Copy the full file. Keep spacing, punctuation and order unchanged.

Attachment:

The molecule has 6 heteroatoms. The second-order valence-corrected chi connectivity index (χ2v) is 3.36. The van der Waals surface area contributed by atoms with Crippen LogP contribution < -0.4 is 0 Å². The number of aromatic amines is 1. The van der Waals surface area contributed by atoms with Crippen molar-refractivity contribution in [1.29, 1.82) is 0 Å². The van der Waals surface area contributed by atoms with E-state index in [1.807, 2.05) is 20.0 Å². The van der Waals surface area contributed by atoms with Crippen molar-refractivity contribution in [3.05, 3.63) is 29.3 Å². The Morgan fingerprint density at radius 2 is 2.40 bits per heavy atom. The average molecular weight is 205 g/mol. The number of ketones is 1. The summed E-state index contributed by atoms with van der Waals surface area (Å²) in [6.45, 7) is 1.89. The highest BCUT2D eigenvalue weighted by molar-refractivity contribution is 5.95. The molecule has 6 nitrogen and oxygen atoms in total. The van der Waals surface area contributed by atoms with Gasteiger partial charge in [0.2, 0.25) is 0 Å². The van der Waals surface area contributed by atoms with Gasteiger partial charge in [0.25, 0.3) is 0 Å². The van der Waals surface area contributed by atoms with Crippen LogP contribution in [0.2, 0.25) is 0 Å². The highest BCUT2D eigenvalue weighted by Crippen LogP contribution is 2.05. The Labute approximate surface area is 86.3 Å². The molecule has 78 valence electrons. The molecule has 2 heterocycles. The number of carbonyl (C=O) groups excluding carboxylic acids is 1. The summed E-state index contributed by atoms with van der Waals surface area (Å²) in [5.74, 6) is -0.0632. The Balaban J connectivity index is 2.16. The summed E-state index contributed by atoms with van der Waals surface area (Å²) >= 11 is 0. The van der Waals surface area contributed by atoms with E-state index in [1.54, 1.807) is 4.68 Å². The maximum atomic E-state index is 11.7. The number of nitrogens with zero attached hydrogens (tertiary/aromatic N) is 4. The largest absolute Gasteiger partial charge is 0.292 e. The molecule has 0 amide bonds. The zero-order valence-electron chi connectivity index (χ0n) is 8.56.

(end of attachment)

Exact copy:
The molecule has 6 heteroatoms. The second-order valence-corrected chi connectivity index (χ2v) is 3.36. The van der Waals surface area contributed by atoms with Crippen LogP contribution < -0.4 is 0 Å². The number of aromatic amines is 1. The van der Waals surface area contributed by atoms with Crippen molar-refractivity contribution in [1.29, 1.82) is 0 Å². The van der Waals surface area contributed by atoms with E-state index in [1.807, 2.05) is 20.0 Å². The van der Waals surface area contributed by atoms with Crippen molar-refractivity contribution in [3.05, 3.63) is 29.3 Å². The Morgan fingerprint density at radius 2 is 2.40 bits per heavy atom. The average molecular weight is 205 g/mol. The number of ketones is 1. The summed E-state index contributed by atoms with van der Waals surface area (Å²) in [6.45, 7) is 1.89. The highest BCUT2D eigenvalue weighted by molar-refractivity contribution is 5.95. The molecule has 6 nitrogen and oxygen atoms in total. The van der Waals surface area contributed by atoms with Gasteiger partial charge in [0.2, 0.25) is 0 Å². The van der Waals surface area contributed by atoms with Gasteiger partial charge in [0.25, 0.3) is 0 Å². The van der Waals surface area contributed by atoms with Crippen LogP contribution in [0.2, 0.25) is 0 Å². The highest BCUT2D eigenvalue weighted by Crippen LogP contribution is 2.05. The Labute approximate surface area is 86.3 Å². The molecule has 78 valence electrons. The molecule has 2 heterocycles. The number of carbonyl (C=O) groups excluding carboxylic acids is 1. The summed E-state index contributed by atoms with van der Waals surface area (Å²) in [5.74, 6) is -0.0632. The Balaban J connectivity index is 2.16. The summed E-state index contributed by atoms with van der Waals surface area (Å²) >= 11 is 0. The van der Waals surface area contributed by atoms with E-state index in [1.54, 1.807) is 4.68 Å². The maximum atomic E-state index is 11.7. The number of nitrogens with zero attached hydrogens (tertiary/aromatic N) is 4. The largest absolute Gasteiger partial charge is 0.292 e. The molecule has 0 amide bonds. The zero-order valence-electron chi connectivity index (χ0n) is 8.56.